I think the factors that influence population changes/movements are things we have noted:
1. Jobs/economy: People tend to go where there are available jobs that allow them to earn a liveable wage. Obviously, some states have been winners and others losers in this.
2. Demographics: People, especially the young, are drawn to larger cities and coastal areas. While the costs of living may be higher, so too are the wages, amenities and social/entertainment options. There may be more jobs too, but also people want certain recreational/social opportunities that larger metropilitan areas and coastal areas tend to provide.
3. Climate: As Nat noted, people tend to be drawn to more temporate climates and away from colder ones. Certain hardships can be avoided and the options for year-round recreation are increased.
4. Immigration: Since much of the immigration into the U.S. has come from our southern border, it makes sense that those people would tend to congregate closer to their entry point, providing that they can support themselves there. The southwest, and to a lesser extent the southeast, U.S. thus has a higher concentration of persons who have entered from other countries, both legally and illegally. This involves many millions of people that have mostly settled in those areas. Also, those regions would have climates more similar to their countries of origin than would northern states. And, if they are looking for work in agriculture or construction, they would be able to find those jobs in states in the south more so than in the north. For comparison . . I don't have the latest figures, but a few years ago I read that the population of Ohio was 98% comprised of native-US caucasions and blacks. Imagine if our population were similar in make-up to California, where I believe upwards of 20% of the population is now Hispanic. With an influx like that, Ohio would likely be up near the top of the list forp opulation growth(Not that I am in favor of Hispanics moving to Ohio en mass . . and there wouldn't be the jobs here to support that influx anyway).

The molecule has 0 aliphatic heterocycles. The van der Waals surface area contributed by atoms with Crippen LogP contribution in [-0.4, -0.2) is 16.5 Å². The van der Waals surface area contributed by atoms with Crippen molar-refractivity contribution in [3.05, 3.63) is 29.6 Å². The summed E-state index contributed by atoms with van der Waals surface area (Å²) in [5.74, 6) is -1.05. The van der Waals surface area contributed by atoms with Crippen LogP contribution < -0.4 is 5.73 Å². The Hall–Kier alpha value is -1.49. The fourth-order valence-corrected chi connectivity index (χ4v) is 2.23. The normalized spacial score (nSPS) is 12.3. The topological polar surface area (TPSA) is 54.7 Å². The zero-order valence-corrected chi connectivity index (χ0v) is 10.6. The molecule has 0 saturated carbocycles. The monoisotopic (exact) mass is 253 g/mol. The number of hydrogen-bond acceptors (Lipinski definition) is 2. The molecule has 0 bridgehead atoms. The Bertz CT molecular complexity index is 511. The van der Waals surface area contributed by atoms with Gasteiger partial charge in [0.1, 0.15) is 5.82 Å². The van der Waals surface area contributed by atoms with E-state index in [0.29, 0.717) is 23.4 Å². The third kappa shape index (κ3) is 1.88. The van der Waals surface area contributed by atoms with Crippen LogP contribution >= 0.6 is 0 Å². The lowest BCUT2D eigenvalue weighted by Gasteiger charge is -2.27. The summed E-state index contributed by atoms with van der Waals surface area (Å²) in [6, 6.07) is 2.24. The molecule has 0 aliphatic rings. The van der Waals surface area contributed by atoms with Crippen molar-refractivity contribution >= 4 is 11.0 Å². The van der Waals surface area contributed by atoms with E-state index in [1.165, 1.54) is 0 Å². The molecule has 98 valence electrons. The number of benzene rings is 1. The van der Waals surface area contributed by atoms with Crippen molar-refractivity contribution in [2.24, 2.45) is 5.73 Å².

I believe that "happiness" is influenced by many things which are subject to change over time. Years ago, I visited Denver and was told be the people there that many Californians had left their state and moved to Colorado, to get away from high crime and increases in certain demographic groups there. So, while California has always shown population gains, there is also a certain percentage of Californians (or residents of other states) who see negative changes in their state and leave to what looks to be greener pastures. If problems follow the flow of people into Colorado, perhaps people might start to leave Colorado as well. If the publicized water shortages in parts of the southeast and southwest increase, perhaps there will be a reversal of the exodus from northern states to those areas. Things could look very different 20-30 years from now (not that some of us will be around to care).